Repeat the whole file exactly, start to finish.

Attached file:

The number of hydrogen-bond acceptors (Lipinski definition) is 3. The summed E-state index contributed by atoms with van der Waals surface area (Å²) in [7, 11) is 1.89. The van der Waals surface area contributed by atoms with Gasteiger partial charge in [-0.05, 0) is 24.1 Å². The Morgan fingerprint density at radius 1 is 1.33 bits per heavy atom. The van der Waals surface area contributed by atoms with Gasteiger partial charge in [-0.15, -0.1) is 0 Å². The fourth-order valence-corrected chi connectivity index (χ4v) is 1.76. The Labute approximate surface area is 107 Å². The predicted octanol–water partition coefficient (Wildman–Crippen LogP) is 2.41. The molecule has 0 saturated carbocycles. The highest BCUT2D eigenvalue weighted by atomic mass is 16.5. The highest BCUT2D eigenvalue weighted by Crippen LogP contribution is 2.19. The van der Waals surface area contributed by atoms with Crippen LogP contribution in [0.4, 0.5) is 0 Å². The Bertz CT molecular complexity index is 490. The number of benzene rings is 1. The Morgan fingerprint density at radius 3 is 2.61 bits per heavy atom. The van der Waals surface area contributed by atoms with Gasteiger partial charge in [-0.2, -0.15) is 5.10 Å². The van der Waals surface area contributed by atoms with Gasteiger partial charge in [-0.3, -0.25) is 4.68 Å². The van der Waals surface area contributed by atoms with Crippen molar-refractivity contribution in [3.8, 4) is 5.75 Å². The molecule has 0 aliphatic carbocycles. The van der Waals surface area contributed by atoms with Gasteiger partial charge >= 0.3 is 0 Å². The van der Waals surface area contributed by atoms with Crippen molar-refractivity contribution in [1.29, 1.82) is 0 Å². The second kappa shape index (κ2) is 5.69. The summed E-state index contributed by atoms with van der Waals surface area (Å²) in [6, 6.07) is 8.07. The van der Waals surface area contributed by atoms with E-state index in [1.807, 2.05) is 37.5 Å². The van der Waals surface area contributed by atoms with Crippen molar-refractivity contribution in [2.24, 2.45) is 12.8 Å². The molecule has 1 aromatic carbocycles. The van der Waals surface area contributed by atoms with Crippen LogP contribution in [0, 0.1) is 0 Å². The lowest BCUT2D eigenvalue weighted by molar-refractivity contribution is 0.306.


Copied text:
The number of hydrogen-bond acceptors (Lipinski definition) is 3. The summed E-state index contributed by atoms with van der Waals surface area (Å²) in [7, 11) is 1.89. The van der Waals surface area contributed by atoms with Gasteiger partial charge in [-0.05, 0) is 24.1 Å². The Morgan fingerprint density at radius 1 is 1.33 bits per heavy atom. The van der Waals surface area contributed by atoms with Gasteiger partial charge in [-0.15, -0.1) is 0 Å². The fourth-order valence-corrected chi connectivity index (χ4v) is 1.76. The Labute approximate surface area is 107 Å². The predicted octanol–water partition coefficient (Wildman–Crippen LogP) is 2.41. The molecule has 0 saturated carbocycles. The highest BCUT2D eigenvalue weighted by atomic mass is 16.5. The highest BCUT2D eigenvalue weighted by Crippen LogP contribution is 2.19. The van der Waals surface area contributed by atoms with Crippen LogP contribution in [0.4, 0.5) is 0 Å². The Bertz CT molecular complexity index is 490. The number of benzene rings is 1. The Morgan fingerprint density at radius 3 is 2.61 bits per heavy atom. The van der Waals surface area contributed by atoms with Gasteiger partial charge in [-0.2, -0.15) is 5.10 Å². The van der Waals surface area contributed by atoms with Gasteiger partial charge in [-0.3, -0.25) is 4.68 Å². The van der Waals surface area contributed by atoms with Crippen molar-refractivity contribution in [3.8, 4) is 5.75 Å². The molecule has 0 aliphatic carbocycles. The van der Waals surface area contributed by atoms with Gasteiger partial charge >= 0.3 is 0 Å². The van der Waals surface area contributed by atoms with Crippen molar-refractivity contribution in [1.29, 1.82) is 0 Å². The second kappa shape index (κ2) is 5.69. The summed E-state index contributed by atoms with van der Waals surface area (Å²) in [6, 6.07) is 8.07. The van der Waals surface area contributed by atoms with E-state index in [1.807, 2.05) is 37.5 Å². The van der Waals surface area contributed by atoms with Crippen molar-refractivity contribution in [2.24, 2.45) is 12.8 Å². The molecule has 1 aromatic carbocycles. The van der Waals surface area contributed by atoms with Crippen LogP contribution in [0, 0.1) is 0 Å². The lowest BCUT2D eigenvalue weighted by molar-refractivity contribution is 0.306.